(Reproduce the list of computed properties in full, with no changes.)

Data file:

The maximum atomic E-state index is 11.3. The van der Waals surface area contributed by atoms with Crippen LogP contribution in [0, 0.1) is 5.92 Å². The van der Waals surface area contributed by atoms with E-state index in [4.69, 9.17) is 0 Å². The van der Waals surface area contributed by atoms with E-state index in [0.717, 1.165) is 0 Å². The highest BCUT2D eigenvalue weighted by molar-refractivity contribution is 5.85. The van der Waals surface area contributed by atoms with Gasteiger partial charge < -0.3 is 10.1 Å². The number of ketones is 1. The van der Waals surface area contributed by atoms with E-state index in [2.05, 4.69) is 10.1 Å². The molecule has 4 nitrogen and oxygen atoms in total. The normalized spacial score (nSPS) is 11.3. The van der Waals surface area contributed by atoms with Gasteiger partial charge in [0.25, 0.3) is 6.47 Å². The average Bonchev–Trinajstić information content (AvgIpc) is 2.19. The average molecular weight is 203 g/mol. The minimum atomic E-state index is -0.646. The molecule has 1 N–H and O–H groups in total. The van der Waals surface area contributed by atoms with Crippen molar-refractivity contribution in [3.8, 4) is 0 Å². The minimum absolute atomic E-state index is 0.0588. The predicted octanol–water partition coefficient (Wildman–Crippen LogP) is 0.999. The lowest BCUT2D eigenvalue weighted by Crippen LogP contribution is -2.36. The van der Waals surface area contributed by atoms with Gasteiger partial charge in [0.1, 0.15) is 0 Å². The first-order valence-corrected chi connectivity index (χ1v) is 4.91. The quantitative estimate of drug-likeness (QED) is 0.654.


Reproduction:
The maximum atomic E-state index is 11.3. The van der Waals surface area contributed by atoms with Crippen LogP contribution in [0, 0.1) is 5.92 Å². The van der Waals surface area contributed by atoms with E-state index in [4.69, 9.17) is 0 Å². The van der Waals surface area contributed by atoms with E-state index in [0.717, 1.165) is 0 Å². The highest BCUT2D eigenvalue weighted by molar-refractivity contribution is 5.85. The van der Waals surface area contributed by atoms with Gasteiger partial charge < -0.3 is 10.1 Å². The number of ketones is 1. The van der Waals surface area contributed by atoms with E-state index in [2.05, 4.69) is 10.1 Å². The molecule has 4 nitrogen and oxygen atoms in total. The normalized spacial score (nSPS) is 11.3. The van der Waals surface area contributed by atoms with Gasteiger partial charge in [0.25, 0.3) is 6.47 Å². The average Bonchev–Trinajstić information content (AvgIpc) is 2.19. The average molecular weight is 203 g/mol. The minimum atomic E-state index is -0.646. The molecule has 1 N–H and O–H groups in total. The van der Waals surface area contributed by atoms with Crippen molar-refractivity contribution in [3.8, 4) is 0 Å². The minimum absolute atomic E-state index is 0.0588. The predicted octanol–water partition coefficient (Wildman–Crippen LogP) is 0.999. The lowest BCUT2D eigenvalue weighted by Crippen LogP contribution is -2.36. The van der Waals surface area contributed by atoms with Gasteiger partial charge in [0.1, 0.15) is 0 Å². The first-order valence-corrected chi connectivity index (χ1v) is 4.91. The quantitative estimate of drug-likeness (QED) is 0.654.